Two years ago, Dan and I took a grandparent trip to Paris and Normandy organized by Road Scholar. Aside from the pleasure of experiencing the world through 14-year old eyes, I became curious about the origins of Road Scholar, a non-profit organization committed to “knowledge seekers and explorers, united in the belief that lifelong learning is a vital part of overall well being..” Clicking on the Our Story tab in their website reveals that it started with a random conversation when two people at the University of New Hampshire were musing about the Scandinavian folketshusen that provide community-based adult learning and the value-for-money of youth hostels. Although it has evolved from its bare bones, learning-focused approach to travel for older people, it is still a non-profit that incorporates scholarships for those whose finances don’t accommodate much travel.
This got me thinking about social entrepreneurs, or people who come up with new ideas whose purpose is making a difference rather than making money.
Last year I had the chance to catch up with my old friend Jan Hively, as she reappeared in Minnesota after giving a workshop at the Saging International Conference. We were at a reception in a restaurant where I knew almost no one, although I felt as if I ought to know almost everyone because they were all roughly my age, long-time residents of the Twin Cities, and were in education or the helping professions. Hmm…. Is this more evidence that my life is littered with missed opportunities for networking with interesting people? Almost everyone that I talked to (once I managed to scrape myself out of my modest introversion) were (1) semi-retired or retired from a first career and (2) starting something new – often with others in the room – where doing good rather than making money was the goal. In other words, I was in a crowd of what I could only call social entrepreneurs.
When you google social entrepreneur, however, you get a different view….the first links are degree programs in business schools and lists of successful social entrepreneurs who are also making money. Now I have nothing against making money while doing good, but when you click on Forbes articles, you get a prominent definition that adds something new: someone who uses business skills to solve social problems. Those were not the people I met, few of whom had a background in business or were particularly interested in commodifying social good.
It was not hard to find nuance when I probed my Google search more deeply. The deep thinkers at Stanford University have come up with the insight that entrepreneurship “connotes a special, innate ability to sense and act on opportunity, combining out-of-the-box thinking with a unique brand of determination to create or bring about something new to the world.” They go on, noting that entrepreneurs attempt to ““shift economic resources out of an area of lower and into an area of higher productivity and greater yield.” What comes to mind are, of course, microloans to women starting small businesses in developing countries (which have proven remarkably effective in promoting gender equity)l or the Global Soap Project that recycles semi-used bars of hotel soap to improve health in underdeveloped areas.
But what are economic resources? Like most people, my first thought goes to money. Then I quickly channeled Jan Hively again…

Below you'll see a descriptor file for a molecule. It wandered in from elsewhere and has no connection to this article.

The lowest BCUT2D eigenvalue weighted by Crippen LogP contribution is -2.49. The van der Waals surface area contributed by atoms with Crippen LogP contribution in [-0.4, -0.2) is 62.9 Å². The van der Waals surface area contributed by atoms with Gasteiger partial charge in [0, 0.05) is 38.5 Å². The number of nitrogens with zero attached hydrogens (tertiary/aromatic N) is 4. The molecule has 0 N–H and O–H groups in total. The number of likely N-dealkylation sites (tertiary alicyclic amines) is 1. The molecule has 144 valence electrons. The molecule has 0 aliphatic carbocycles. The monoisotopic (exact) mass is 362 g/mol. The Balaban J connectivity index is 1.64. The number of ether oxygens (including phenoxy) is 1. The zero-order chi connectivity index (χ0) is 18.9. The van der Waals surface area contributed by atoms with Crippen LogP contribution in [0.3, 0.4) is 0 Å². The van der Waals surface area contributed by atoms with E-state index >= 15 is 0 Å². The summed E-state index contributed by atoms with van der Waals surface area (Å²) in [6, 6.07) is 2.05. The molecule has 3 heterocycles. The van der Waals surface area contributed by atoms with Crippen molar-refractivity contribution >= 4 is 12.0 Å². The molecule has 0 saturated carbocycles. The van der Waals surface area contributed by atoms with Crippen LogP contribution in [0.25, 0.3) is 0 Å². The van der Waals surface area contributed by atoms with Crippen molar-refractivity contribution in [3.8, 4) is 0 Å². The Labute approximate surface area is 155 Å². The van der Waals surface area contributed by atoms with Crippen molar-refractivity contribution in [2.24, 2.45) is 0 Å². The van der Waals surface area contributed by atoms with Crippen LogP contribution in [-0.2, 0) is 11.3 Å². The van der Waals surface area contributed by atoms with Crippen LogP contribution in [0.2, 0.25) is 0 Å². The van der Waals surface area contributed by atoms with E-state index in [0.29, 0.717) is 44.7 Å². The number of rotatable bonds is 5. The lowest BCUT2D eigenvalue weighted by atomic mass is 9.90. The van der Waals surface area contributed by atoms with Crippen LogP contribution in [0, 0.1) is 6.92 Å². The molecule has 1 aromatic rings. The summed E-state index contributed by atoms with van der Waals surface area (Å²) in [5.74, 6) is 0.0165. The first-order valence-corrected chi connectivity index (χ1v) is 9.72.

I have known Jan, an exuberant role model for successful aging, since the 1990s, when we worked together on programming and outreach for the College of Education and Human Development at the University of Minnesota. At that time, Jan, who was in her late-60s, was completing a doctorate looking at the contribution of older people to the well-being of rural communities. Her work, which demonstrated that the unreimbursed labor of older people was critical to maintaining villages and small towns, whether as volunteers in school or at the library or babysitting for grandchildren so that their parents could hold down several jobs. Jan drew on her work to create a Minnesota Vital Aging Network – which is now an international movement dedicated to grassroots engagement of older people in their communities. Almost as if she were addicted to staring new initiatives, Jan went on to found SHIFT! , (an organization that provides support to boomers who are seeking employment, looking at retirement, or finding community), the Pass It On network, which is focused on peer learning for older people, and the Life Planning Network, which links professionals who support vital aging and provides professional learning opportunities to them.
Each of these organizations is non-profit, most operating on volunteers; none seem to genuinely meet Stanford’s definition because there is no significant monetary financial “yield”. They are grassroots, locally organized and maintained, and are committed to growing interpersonal community as well as “doing good” and measurable economic value. They are distinct from the business skills driven model and “yield” because they are, at their core, part of a challenge to redefine aging from inevitable but increasing diminishment (the current dominant and ageist perspective). She, and other social entrepreneur “of a certain age” focus on how shared wisdom promotes a common good.
Not everyone can be an older social entrepreneur with global impact (like Jan) but everyone can find a way to contribute to grassroots social cohesion. The premise – than small local actions can lead to large consequences – is particularly relevant for people who have more time than money. People like me. Who knows how many new initiatives began at that reception, where everyone these was drawn to the vision of being part of that entrepreneurial social movement?